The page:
Most people can remember the first time they rode a bike, but I suspect only a few can remember the first time they rode on a trail through the woods. The city of Richmond, Va., has joined the ranks of a small but growing group that is developing an off-road practice and training facility.
A History Lesson
To understand how the Off-Road Bike Skills Training Area was built, one must first understand the city, which includes the nation’s founding history, wonderful architecture, stately trees, and lush
The newest addition to Richmond's already active community--Off-Road Bike Skills Training Area.
Photos Courtesy Of Richmond Parks, Recreation and Community Facilities parks. Richmond was founded at the falls of the James River by early explorers navigating upstream; the river that flows through the city’s center also gave the city its name because it so closely resembled England’s Richmond on the Thames.
The James River Park now occupies more than 550 acres spanning over 7 miles of riverfront, and portions have been protected in perpetuity by a conservation easement. Both the river, with its Class IV white-water rapids and kayaking, and the park, which offers biking, hiking, rock climbing, fishing, swimming, and more, are annually frequented by almost a million people, and have become a mecca for outdoor-adventure recreation.
A Love Affair
For several years, the park has been the site of the East Coast Xterra Championship Games and many other athletic events, and the bike trails are some of the best in the United States. With the park staffed by only three full-time employees, avid off-road bikers, outdoor-adventure recreation enthusiasts, James RiverPark friends and supporters, and other volunteers have continually provided much of the work to improve the park and trails.
Along with the volunteers’ love affair with the park, the number of park users has grown, especially the bicyclists, due to the environmental movement and the increasing cost of gas. Nearby VirginiaCommonwealth University actively supports bicycling as an alternative form of transportation for its students, faculty, and staff.
A Plan Of Attack
Four years ago, when the national need to reduce greenhouse gas emissions was coupled with the rise in childhood obesity, Mayor Dwight C. Jones set a goal to make Richmond a “bike-friendly city.” To achieve this, a bicycle, pedestrian, and trails coordinator was hired, and a Bike, Pedestrian, and Trails Planning Commission was established.
The commission studied the city’s trails, greenways, and on-road corridors, holding a community charrette to gain resident input for a development plan. Among the recommendations presented in November 2010 was a proposal to build a bike-skills training facility. The plan was adopted unanimously by the city council.
Knowing that location and community support were keys to ensuring a successful project, a community stakeholder committee was formed, comprised of the presidents of the three organizations that actively support the park: the Friends of James River Park, the James River Outdoor Coalition, and RaMORE, or the Richmond Mid-Atlantic Off-Road Enthusiasts.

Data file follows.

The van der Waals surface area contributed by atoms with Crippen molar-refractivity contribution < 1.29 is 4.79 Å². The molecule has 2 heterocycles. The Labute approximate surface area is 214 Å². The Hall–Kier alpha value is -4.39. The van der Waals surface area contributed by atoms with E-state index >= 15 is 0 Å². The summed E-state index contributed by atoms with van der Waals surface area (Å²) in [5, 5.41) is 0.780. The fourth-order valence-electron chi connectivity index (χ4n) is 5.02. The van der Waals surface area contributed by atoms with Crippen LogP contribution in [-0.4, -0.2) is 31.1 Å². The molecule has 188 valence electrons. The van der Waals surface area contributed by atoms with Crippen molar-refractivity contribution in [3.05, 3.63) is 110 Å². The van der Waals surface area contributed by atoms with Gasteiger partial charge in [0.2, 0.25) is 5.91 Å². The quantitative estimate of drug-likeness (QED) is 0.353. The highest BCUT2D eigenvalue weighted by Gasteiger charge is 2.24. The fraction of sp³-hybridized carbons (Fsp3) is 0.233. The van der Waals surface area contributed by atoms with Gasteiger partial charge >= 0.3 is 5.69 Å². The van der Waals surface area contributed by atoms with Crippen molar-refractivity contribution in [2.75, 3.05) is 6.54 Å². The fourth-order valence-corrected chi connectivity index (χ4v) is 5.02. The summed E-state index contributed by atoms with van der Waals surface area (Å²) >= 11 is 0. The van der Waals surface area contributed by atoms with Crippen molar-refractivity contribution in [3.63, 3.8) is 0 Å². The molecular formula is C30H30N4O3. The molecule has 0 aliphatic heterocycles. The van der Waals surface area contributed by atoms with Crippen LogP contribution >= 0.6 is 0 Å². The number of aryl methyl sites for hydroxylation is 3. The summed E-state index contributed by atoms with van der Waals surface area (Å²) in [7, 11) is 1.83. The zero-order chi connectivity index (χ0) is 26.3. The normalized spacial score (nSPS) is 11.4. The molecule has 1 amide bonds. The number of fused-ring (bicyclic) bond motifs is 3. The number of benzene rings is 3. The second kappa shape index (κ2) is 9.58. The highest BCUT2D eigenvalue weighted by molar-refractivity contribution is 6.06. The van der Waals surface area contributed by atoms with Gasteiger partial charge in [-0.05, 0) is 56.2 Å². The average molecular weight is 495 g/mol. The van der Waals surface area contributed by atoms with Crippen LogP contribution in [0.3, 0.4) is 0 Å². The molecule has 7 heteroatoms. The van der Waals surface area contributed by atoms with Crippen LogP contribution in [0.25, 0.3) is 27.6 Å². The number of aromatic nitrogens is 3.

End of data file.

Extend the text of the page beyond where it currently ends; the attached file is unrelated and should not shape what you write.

The committee decided that Belle Isle, a 54-acre island wilderness that is part of the James RiverPark in the heart of downtown, was the
Belle Isle was selected for the location because the area is in close proximity and easily connected to the park’s existing 16 miles of multi-use trails. Photos Courtesy Of Richmond Parks, Recreation and Community Facilities
place to build the training area. It made sense because the area is in close proximity and easily connected to the park’s existing 16 miles of multi-use trails.
Concept plans were developed for both the on-road- and off-road training facilities. The off-road facility was to be built first, and through the stakeholder committee, members of the International Mountain Biking Association were invited to assist in developing the plan and branding for the park.
At first glance, it seemed unlikely that the $150,000 to $200,000 needed for the off-road facility could be collected; however, after the amassing of 523 volunteer hours, repurposing large granite curbstones and boulders stored throughout the city, and collecting 3,000 cubic yards of dirt from city-owned cemeteries, the estimate was reduced to $60,000. The city’s Department of Public Works delivered all the materials, greatly lowering costs.
A Place To Practice
To build the facility, RaMORE assisted in obtaining grant funding from REI, the national outdoor-gear retailer, as well as funding a contract with Ben Blitch of Alpine Trails, a well-known and widely respected trail builder.
The Off-Road Bike Skills Training Area opened with a ribbon-cutting ceremony and celebration on September 29, 2012. The ceremony was attended by city officials, park lovers, and biking enthusiasts of all ages anxious to try out their biking skills in the new rock gardens and on the pump tracks, log and rock skinnies, and other obstacles that simulate the experiences encountered on actual trails.
The city now has a facility that not only provides the area’s biking enthusiasts the opportunity to improve their trail-riding skills, but also allows almost anyone to learn biking skills so they can enjoy the James RiverPark’s famed trails and pass on those memories of a first bike ride through the woods. With 30 to 40 people using the site on any weather-permitting day, the facility is already serving as a place where the off-road cycling community can meet, connect, support each other, and help spread even more enthusiasm for biking in Richmond!
Nathan Burrell is the Trails Manager for the City of Richmond’s Department of Parks, Recreation and Community Facilities and has led national seminars on trail building.